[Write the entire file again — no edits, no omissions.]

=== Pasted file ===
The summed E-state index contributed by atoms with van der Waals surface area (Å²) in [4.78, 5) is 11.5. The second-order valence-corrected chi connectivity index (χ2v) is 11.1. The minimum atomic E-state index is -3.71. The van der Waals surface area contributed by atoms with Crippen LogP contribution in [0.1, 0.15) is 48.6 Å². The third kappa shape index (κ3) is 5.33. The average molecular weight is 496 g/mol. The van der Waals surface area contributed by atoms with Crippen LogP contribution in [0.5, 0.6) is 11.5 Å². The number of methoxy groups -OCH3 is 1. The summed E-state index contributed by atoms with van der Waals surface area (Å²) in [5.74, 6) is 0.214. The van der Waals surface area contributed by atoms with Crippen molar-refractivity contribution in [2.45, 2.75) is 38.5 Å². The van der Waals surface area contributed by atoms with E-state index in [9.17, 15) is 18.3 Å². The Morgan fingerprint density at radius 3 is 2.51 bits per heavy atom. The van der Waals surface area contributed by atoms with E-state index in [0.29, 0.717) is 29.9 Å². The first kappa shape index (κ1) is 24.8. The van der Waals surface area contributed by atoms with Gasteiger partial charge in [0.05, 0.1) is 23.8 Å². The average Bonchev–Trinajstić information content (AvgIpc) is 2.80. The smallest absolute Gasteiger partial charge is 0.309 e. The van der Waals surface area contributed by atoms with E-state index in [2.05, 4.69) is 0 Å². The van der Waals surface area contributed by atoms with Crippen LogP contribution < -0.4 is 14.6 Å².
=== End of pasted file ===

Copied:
The summed E-state index contributed by atoms with van der Waals surface area (Å²) in [4.78, 5) is 11.5. The second-order valence-corrected chi connectivity index (χ2v) is 11.1. The minimum atomic E-state index is -3.71. The van der Waals surface area contributed by atoms with Crippen LogP contribution in [0.1, 0.15) is 48.6 Å². The third kappa shape index (κ3) is 5.33. The average molecular weight is 496 g/mol. The van der Waals surface area contributed by atoms with Crippen LogP contribution in [0.5, 0.6) is 11.5 Å². The number of methoxy groups -OCH3 is 1. The summed E-state index contributed by atoms with van der Waals surface area (Å²) in [5.74, 6) is 0.214. The van der Waals surface area contributed by atoms with Crippen molar-refractivity contribution in [2.45, 2.75) is 38.5 Å². The van der Waals surface area contributed by atoms with E-state index in [9.17, 15) is 18.3 Å². The Morgan fingerprint density at radius 3 is 2.51 bits per heavy atom. The van der Waals surface area contributed by atoms with E-state index in [0.29, 0.717) is 29.9 Å². The first kappa shape index (κ1) is 24.8. The van der Waals surface area contributed by atoms with Gasteiger partial charge in [0.05, 0.1) is 23.8 Å². The average Bonchev–Trinajstić information content (AvgIpc) is 2.80. The smallest absolute Gasteiger partial charge is 0.309 e. The van der Waals surface area contributed by atoms with E-state index in [2.05, 4.69) is 0 Å². The van der Waals surface area contributed by atoms with Crippen LogP contribution < -0.4 is 14.6 Å².